Other Teslas are also rated with motor power - for example, Model S 85D is rated at 259 front and rear motor hp - but sometimes state a total power as well (417 hp for the 85D). Tesla's marketing materials have gone back and forth on whether the total "system power" is stated.

    2. Agreed. The motors likely would need a more powerful battery to reach their full potential. It's possible that a battery upgrade around 2020-2025 may make the car faster, but the current battery cannot deliver the full 750+ hp.

    3. 0-60 testing is typically done with a 1 foot rollout. The best testers will test both ways and tell you which is which, but frequently it is listed as a single number and the testing methodology is not specified.

    As an example: Chevy claims the Spark EV will do 0-60 in 7.2 seconds.

    None of the media blogs have been able to match that time; Motor Trend claims 7.5 seconds, Edmunds claims 7.5 seconds, C&D claims 7.9 seconds. (no word on whether they tested with a 1 foot rollout or not)

    Show me where a Corvette Z06 is tested at 2.95s 0-60 explicitly without a 1-foot rollout before you claim the P90D is slower.

    P90D starts at $118000 cash price, not including the $7500 federal credit. Corvette Z06 starts at $79400. Price delta is not "over $40k", even before the federal tax credit ... not that many people will cross-shop a ~5000 pound sedan and a 2 seat sportscar.

    "Then SparkEV is the only EV that can claim to be quicker than any comparably priced gas car."

    Spark EV starts at $26k? Plenty of cars are faster than that at that price point. I assume you mean before the federal tax credit, since that's the basis by which you compare the Model S to the Corvette.

    Ford Fiesta ST ($20970 MSRP) does 0-60 in 7.1 seconds, or 6.8s with 1 foot of rollout.

    Fiat 500 Abarth ($22495 MSRP) 7.1s 0-60, 6.7s with 1 foot of rollout.

    5th-gen Camaro is on its way out the door, but the V6 model ($23705 MSRP) would do 0-60 in 6.1s, or 5.7s with 1 foot of rollout.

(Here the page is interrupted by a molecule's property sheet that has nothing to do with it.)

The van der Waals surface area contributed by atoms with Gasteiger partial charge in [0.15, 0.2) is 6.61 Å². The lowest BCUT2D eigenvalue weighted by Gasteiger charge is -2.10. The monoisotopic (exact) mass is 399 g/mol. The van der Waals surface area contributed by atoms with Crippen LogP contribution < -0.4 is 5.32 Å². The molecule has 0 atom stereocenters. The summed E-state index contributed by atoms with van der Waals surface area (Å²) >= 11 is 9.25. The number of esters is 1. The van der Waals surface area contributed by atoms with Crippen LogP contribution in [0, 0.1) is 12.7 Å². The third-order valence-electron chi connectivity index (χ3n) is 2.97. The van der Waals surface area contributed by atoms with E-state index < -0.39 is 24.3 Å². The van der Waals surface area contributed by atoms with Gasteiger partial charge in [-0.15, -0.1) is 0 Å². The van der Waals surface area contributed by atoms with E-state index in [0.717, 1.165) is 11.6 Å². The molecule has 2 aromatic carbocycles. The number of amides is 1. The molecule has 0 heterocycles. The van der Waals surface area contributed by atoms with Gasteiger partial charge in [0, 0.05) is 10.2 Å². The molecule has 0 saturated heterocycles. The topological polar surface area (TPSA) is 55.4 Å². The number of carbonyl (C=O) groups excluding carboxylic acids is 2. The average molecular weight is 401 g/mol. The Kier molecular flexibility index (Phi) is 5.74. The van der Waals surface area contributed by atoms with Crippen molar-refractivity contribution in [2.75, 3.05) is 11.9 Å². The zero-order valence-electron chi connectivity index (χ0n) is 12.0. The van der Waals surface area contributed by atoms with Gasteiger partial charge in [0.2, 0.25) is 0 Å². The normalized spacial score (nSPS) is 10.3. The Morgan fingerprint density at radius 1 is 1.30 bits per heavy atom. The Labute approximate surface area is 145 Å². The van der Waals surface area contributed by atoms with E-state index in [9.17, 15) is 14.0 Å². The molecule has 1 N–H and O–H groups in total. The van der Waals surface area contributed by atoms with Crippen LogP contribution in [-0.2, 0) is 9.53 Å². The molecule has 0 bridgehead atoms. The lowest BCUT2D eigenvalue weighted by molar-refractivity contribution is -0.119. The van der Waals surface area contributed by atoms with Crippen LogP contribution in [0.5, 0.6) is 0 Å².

Mini Cooper S 6.3s, 6.0s with 1 foot of rollout. $24100 MSRP for the 2 door S.

    Ford Mustang Ecoboost ($25395 MSRP) does 0-60 in 5.9s, or 5.7s with 1 foot of rollout. The V6 is a couple grand less and produces similar times.


    1. 1. Other cars show the full horsepower delivered, not just the motor rating sum. Granted, dual motor setup of Tesla D is different, but to deviate from common norm that without explicitly stating as such was fraud.

      2. We agree that it's a fraud for now.

      3. But 1 and 2 are minor if it deliveres 0-60 time. After all, who cares if a car has 1 HP, but does 0-60 in 2.8 sec. In light of yours and anon comment, I'll have to investigate more.

      I'm going to modify P90D MSRP. Not sure where I got 135K from, but it's obviously wrong.

      SparkEV is only sold in subsidy states, and vast majority take advantage of subsidy. Talking about non-subsidy MSRP is wrong. I suppose this can also be called fraud, but in good sense. As such, comparing to $26K cars make no sense. $7.5K fed + $2.5K CA = $10K subsidy, which makes SparkEV $16K. In extreme case where they qualify for both $7.5K fed + $4K CA + $1K local, it can be as low as $13.5K ($12.5K without DCFC is a toy, not a car), but I use typical figure rather than most optimistic.

      SparkEV 2014 is different from 2015. Most (all?) of those tests were based on 2014 model. I think chevy had 2014 at 7.5 sec vs 2015 7.2 sec. But even that doesn't matter as there's no car that's quicker 0-60 than SparkEV in it's price range (under $20K).

      But Corvette is quicker than P85D, although as I mentioned before whether it's quicker than P90D is up the in air until I find out more. Personally, I wish you're right that P90D is quicker than Corvette.

  3. P90D or P85D are more expensive than Corvette, with or without subsidy. I don't know why you state I use pre-subsidy when I go out of my way to point out that post subsidy should be used with EV throughout my blog.